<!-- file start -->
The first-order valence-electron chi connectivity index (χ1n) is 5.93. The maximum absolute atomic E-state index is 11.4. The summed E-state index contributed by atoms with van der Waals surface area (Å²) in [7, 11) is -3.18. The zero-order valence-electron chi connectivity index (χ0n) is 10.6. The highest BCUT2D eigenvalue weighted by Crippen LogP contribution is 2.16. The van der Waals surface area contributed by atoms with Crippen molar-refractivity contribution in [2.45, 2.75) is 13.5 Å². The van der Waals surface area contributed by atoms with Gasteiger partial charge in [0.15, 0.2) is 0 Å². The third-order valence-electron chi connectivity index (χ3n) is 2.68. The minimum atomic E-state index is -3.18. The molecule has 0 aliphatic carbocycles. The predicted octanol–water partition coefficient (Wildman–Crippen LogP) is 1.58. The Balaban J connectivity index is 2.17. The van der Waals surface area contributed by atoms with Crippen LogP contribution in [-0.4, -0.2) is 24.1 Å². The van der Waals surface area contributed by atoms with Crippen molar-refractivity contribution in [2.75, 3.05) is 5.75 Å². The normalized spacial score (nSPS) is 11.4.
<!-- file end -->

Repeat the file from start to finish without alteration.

The first-order valence-electron chi connectivity index (χ1n) is 5.93. The maximum absolute atomic E-state index is 11.4. The summed E-state index contributed by atoms with van der Waals surface area (Å²) in [7, 11) is -3.18. The zero-order valence-electron chi connectivity index (χ0n) is 10.6. The highest BCUT2D eigenvalue weighted by Crippen LogP contribution is 2.16. The van der Waals surface area contributed by atoms with Crippen molar-refractivity contribution in [2.45, 2.75) is 13.5 Å². The van der Waals surface area contributed by atoms with Gasteiger partial charge in [0.15, 0.2) is 0 Å². The third-order valence-electron chi connectivity index (χ3n) is 2.68. The minimum atomic E-state index is -3.18. The molecule has 0 aliphatic carbocycles. The predicted octanol–water partition coefficient (Wildman–Crippen LogP) is 1.58. The Balaban J connectivity index is 2.17. The van der Waals surface area contributed by atoms with Crippen LogP contribution in [-0.4, -0.2) is 24.1 Å². The van der Waals surface area contributed by atoms with Crippen molar-refractivity contribution in [2.75, 3.05) is 5.75 Å². The normalized spacial score (nSPS) is 11.4.